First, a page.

The report’s “specific recommendations” are also vague. While the JED Foundation correctly identifies a need to “streamline procedures” for medical leave, which students have demanded for years, it fails to offer any concrete solutions to this end. It merely proposes “helping … students [communicate] with multiple offices such as financial aid, housing and the registrar.” This solution does not provide the support that students need when taking medical leave. In addition to its vagueness, this proposal misses other important issues regarding medical leave, such as the stigma surrounding medical leave’s “legalistic language,” and a need for a longer appeals process for involuntary withdrawal, which students recently discussed.
Similarly, the report details the need to “cultivate more social opportunities beyond Greek life,” and observes that the “undergraduate social scene revolves around fraternities and sororities.” It also comments on the potential for “high-risk drinking” in these spaces. This is, of course, true. However, it seems more intuitive that the abuse of alcohol is a symptom, rather than a cause, of poor mental health and well-being on campus. It further explains that any new spaces must be considered “high-value by students,” but neglects to offer any direction as to what these hypothetical spaces might look like. Dartmouth has already made an effort to provide an alternative space in the form of housing communities, but we believe few students would argue that these spaces are “perceived as high-value by students.” Criticizing Greek life, without offering a plausible alternative, does not offer any substantive suggestions beyond attacking some students’ primary social community on campus.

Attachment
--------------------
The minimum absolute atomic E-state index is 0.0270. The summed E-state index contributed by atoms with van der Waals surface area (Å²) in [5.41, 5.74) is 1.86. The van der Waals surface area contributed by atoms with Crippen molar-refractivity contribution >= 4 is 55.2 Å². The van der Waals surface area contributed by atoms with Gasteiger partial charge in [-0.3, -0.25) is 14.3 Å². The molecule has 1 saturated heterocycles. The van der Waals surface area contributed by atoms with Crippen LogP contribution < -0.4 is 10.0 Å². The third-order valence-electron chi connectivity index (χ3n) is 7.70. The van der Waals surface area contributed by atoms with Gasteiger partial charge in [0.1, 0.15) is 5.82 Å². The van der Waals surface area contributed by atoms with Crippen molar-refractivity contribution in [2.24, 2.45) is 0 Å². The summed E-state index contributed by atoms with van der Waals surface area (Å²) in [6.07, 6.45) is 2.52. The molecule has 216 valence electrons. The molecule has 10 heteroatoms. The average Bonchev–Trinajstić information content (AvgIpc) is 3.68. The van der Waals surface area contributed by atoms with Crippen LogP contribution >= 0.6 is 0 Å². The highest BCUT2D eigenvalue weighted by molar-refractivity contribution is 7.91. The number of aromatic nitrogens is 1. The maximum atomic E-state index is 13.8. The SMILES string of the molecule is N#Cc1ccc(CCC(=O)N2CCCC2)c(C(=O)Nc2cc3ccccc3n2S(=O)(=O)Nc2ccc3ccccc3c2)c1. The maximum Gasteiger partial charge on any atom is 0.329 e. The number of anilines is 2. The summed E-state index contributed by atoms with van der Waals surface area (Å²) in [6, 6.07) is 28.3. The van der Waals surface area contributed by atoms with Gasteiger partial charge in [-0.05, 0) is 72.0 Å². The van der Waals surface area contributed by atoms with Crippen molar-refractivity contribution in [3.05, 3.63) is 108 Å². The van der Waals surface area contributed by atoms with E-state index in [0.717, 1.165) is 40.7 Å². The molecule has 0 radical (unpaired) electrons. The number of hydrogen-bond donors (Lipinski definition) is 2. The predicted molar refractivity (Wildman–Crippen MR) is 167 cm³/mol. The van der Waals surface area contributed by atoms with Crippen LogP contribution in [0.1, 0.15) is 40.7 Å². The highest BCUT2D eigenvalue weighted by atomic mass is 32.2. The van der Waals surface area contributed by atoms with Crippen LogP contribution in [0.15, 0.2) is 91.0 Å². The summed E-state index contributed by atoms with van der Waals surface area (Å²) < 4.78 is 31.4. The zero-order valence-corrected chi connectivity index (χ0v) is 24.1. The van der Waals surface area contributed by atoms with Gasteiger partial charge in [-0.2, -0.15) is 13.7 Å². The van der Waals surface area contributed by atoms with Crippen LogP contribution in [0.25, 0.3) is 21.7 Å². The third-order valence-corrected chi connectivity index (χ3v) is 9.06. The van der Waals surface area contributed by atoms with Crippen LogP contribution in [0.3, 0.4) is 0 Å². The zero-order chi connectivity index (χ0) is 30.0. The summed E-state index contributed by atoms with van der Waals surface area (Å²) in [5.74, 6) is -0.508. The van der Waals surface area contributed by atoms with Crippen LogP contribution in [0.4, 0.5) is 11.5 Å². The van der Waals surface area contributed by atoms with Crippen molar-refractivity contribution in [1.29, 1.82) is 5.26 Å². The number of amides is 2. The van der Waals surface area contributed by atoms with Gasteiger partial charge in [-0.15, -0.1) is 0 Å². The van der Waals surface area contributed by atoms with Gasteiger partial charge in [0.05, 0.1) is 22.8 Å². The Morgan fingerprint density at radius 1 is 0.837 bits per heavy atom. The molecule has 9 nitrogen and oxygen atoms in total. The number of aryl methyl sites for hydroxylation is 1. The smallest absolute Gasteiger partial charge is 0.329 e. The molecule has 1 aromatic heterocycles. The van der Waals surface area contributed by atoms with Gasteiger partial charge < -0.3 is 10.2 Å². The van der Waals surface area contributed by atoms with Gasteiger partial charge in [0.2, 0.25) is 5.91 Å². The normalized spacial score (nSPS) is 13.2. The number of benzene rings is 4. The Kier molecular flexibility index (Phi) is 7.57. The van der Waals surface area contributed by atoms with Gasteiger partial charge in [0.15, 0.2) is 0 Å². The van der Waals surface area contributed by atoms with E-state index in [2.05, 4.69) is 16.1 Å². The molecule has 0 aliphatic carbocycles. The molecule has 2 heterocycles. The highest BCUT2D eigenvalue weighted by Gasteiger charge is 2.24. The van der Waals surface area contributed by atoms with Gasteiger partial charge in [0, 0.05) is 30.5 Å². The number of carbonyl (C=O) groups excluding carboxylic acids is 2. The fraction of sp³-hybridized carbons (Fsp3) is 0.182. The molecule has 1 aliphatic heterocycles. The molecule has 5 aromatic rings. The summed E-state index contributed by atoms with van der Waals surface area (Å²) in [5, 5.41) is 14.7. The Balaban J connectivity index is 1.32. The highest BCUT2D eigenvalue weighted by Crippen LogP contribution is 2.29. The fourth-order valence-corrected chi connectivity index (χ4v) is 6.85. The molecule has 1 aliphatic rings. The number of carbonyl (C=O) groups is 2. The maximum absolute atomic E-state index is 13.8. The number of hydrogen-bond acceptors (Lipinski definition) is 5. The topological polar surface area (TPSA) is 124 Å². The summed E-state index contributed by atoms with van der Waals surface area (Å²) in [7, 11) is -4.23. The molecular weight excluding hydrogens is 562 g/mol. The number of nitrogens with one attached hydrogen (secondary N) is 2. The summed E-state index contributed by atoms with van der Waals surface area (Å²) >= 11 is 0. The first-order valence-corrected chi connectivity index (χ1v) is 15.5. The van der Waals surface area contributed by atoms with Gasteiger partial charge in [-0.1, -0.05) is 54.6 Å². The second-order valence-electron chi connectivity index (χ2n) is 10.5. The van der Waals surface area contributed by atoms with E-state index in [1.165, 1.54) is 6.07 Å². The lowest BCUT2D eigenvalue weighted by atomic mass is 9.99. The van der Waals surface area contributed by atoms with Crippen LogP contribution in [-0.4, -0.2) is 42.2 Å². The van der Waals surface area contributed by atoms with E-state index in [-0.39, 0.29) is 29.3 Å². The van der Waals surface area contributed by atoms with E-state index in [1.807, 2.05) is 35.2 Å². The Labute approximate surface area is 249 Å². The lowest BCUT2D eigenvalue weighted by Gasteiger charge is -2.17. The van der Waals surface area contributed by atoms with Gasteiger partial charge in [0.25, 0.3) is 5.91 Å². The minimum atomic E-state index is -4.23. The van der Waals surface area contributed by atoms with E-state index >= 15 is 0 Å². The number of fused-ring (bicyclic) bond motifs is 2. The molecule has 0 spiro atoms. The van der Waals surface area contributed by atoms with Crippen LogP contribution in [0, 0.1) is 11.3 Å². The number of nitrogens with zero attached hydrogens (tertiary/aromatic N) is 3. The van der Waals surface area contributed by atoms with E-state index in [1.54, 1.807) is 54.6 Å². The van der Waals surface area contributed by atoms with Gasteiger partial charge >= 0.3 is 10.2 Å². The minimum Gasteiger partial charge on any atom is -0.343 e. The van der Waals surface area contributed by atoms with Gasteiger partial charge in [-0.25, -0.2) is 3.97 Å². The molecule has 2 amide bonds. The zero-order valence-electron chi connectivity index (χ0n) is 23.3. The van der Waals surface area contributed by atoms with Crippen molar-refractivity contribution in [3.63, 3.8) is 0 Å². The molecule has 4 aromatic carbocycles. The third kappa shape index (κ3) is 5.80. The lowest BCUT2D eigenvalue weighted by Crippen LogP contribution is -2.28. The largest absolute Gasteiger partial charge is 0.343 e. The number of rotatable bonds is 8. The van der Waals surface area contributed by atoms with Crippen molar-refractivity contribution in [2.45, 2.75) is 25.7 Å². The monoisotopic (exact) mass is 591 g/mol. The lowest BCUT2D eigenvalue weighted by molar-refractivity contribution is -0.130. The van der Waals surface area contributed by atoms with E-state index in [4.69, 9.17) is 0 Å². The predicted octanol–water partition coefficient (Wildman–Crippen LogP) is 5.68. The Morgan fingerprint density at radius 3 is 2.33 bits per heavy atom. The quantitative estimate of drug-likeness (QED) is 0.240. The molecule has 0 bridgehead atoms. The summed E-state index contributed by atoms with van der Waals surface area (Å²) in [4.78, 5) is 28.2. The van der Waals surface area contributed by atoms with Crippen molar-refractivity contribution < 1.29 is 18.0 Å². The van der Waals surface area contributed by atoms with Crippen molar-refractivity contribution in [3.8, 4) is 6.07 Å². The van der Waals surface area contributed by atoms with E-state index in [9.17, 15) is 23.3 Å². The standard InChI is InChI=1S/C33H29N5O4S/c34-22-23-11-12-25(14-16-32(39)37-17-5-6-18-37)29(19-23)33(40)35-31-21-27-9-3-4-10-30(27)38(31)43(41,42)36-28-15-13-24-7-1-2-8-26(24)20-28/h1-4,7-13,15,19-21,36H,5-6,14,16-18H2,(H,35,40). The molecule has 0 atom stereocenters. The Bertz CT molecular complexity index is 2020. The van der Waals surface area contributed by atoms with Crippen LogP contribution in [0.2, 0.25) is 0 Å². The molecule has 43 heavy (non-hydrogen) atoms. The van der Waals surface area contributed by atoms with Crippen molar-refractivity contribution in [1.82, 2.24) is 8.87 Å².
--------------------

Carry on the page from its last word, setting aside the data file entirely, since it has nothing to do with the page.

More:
We do not deny that the JED foundation has offered some useful conjectures regarding the state of mental health and wellbeing on campus. Its preliminary recommendations over the summer supported some substantial changes, such as the addition of teletherapy, according to Kotz’s email: In the fall, the administration partnered with Dartmouth Student Government to provide “flexible access” to virtual mental-health counseling for all students through services provided by UWill.
However, the sheer number of issues brushed aside or misrepresented in the JED Foundation’s report is inexcusable. The College should proceed with caution when referring to this report for future decision-making with the understanding that the report is, indeed, imperfect. Rather, a truly comprehensive assessment requires the administration to consider long-standing input from its own students, who speak from experience.
The editorial board consists of opinion staff columnists, the opinion editors, the executive editors and the editor-in-chief.